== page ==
What is the most important Constitutional right?
Arguments about that could go on for a very long time. All of the Constitutional rights enumerated in the Bill of Rights are important. But is there one the founding fathers might have thought to be the most important of all? Actually, there might be.
What is it?
The Bill of Rights outlines many rights that are ensured to us and these rights are a shield against the power of an oppressive government.
We are guaranteed the right to free speech, freedom of the press, freedom of assembly, freedom of religion, the right to petition government for redress of grievances, the right to keep and bear arms, the right against cruel and unusual punishments and others.
Could it be there is one of these rights that the founding fathers thought was so important, it was included in not one but two Amendments of the Bill of Rights?
It is the right to a jury trial.
The right to a jury trial is found in both the Sixth and Seventh Amendments to the Constitution.
The Sixth Amendment states:
In all criminal prosecutions, the accused shall enjoy the right to a speedy and public trial, by an impartial jury of the State and district wherein the crime shall have been committed, which district shall have been previously ascertained by law, and to be informed of the nature and cause of the accusation; to be confronted with the witnesses against him; to have compulsory process for obtaining witnesses in his favor, and to have the Assistance of Counsel for his defense.
And the Seventh Amendment states:
In suits at common law, where the value in controversy shall exceed twenty dollars, the right of trial by jury shall be preserved, and no fact tried by a jury, shall be otherwise re-examined in any court of the United States, than according to the rules of the common law.
The two amendments specify one right, the right to have a trial by jury. The jury trial is one of the most amazing gifts to freedom and liberty that was given to us by our founding fathers.
The jury in a criminal case acts as an absolute shield against the abusive power of the government. A citizen accused does not have his or her fate decided by the same government that accuses it and should the verdict in the trial be unfavorable to the government, there is nothing to government can do.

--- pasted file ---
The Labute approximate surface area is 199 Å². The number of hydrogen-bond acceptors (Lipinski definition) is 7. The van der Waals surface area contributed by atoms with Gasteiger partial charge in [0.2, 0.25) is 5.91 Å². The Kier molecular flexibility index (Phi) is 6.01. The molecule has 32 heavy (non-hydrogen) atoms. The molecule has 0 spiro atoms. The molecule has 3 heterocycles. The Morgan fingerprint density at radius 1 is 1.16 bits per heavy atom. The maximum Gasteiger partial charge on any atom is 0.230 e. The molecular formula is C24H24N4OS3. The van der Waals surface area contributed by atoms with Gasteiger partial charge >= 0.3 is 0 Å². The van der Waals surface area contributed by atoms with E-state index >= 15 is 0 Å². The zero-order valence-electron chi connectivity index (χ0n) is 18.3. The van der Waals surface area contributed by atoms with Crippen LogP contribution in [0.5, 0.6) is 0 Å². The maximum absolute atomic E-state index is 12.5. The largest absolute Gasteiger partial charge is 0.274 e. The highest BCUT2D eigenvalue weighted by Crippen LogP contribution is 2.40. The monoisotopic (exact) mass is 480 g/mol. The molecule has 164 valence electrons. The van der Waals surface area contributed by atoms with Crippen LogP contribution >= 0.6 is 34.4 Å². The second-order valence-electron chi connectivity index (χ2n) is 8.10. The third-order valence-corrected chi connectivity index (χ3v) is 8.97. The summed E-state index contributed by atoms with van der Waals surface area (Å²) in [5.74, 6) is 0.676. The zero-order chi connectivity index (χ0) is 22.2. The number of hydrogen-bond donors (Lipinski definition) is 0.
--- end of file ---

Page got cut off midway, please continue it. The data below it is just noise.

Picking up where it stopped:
By the same token, the civil jury trial is an incredible part of the free market and is the great equalizer. The poorest man in the nation can come into court against a rich man or corporation and get twelve citizens to decide his case.
The free market does a couple of things. It rewards good behavior and punishes bad behavior. The justice system is a part of the free market that punishes bad behavior.
As we go into Thanksgiving this year, one of the things we should be grateful for is the wisdom of our founding fathers who thought the jury was such an important institution for the preservation of liberty that they included it not once, but twice in the Bill of Rights.
The right to a jury trial is not one of the sexy issues in the Tea Party movement. Nonetheless, we need to remain on our guard for those who do want to strip our right to have justice decided by our fellow citizens and not by the government.
How then can a single judge's decision overturn a verdict delivered by a jury? Or am I mistaken about that?
Judson I agree with you and thank you for highlighting this important right.
I have the same question as Katherine, how can a single judge overturn a jury verdict? It seems to me it would require a jury to overrule a jury.
A judge can overturn a conviction in a criminal case but not an acquittal. In a civil case, a judge can overturn a jury verdict if no reasonable jury could have come to that decision, because the seventh amendment states: "no fact tried by a jury, shall be otherwise re-examined in any court of the United States, than according to the rules of the common law." Common law refers to the traditions of British law that we inherited, and according to common law at the time of the founding, judges could overturn jury verdicts in civil cases under those circumstances.
A judge may grant a motion for new trial after a conviction in a criminal case or after a verdict in a civil case, though such a decision is subject to appeal.
How can Obama get by with ordering the assassination of an American Citizen?
Exactly what US citizen did he order the assassination of???
Al-Owacky gave up his US citizenship when he joined a foreign military. The fact that military has declared war on us excacerbates his disavowal.
Al-Owacky was wacky. And a terrorist by the way, intending ill to this country. Not plotting against us now? That's a good thing. I shall shed no tears.
I'm not so sure I want to depend on Our President to make the decision, who is and who is not a Terrorist, and whom should be Assassinated. So far I haven't liked many of his decisions.
Actually I believe when he aided the enemies of the US, he lost his citizenship and became a target. To be honest, I would have made the same call.
Where, does the constitution limit government obligation within the first ten amendments that it applies only to "citizens"? It applies to people - period.
The 10th Amendment grants all rights, not specifically designated to the central gov't, to the states. The individual states trickle it down to individual citizens if my understanding of civics is correct on this. It's more convoluted than that but that's the basic answer I read. If I'm wrong I'll accept my 30 lashes.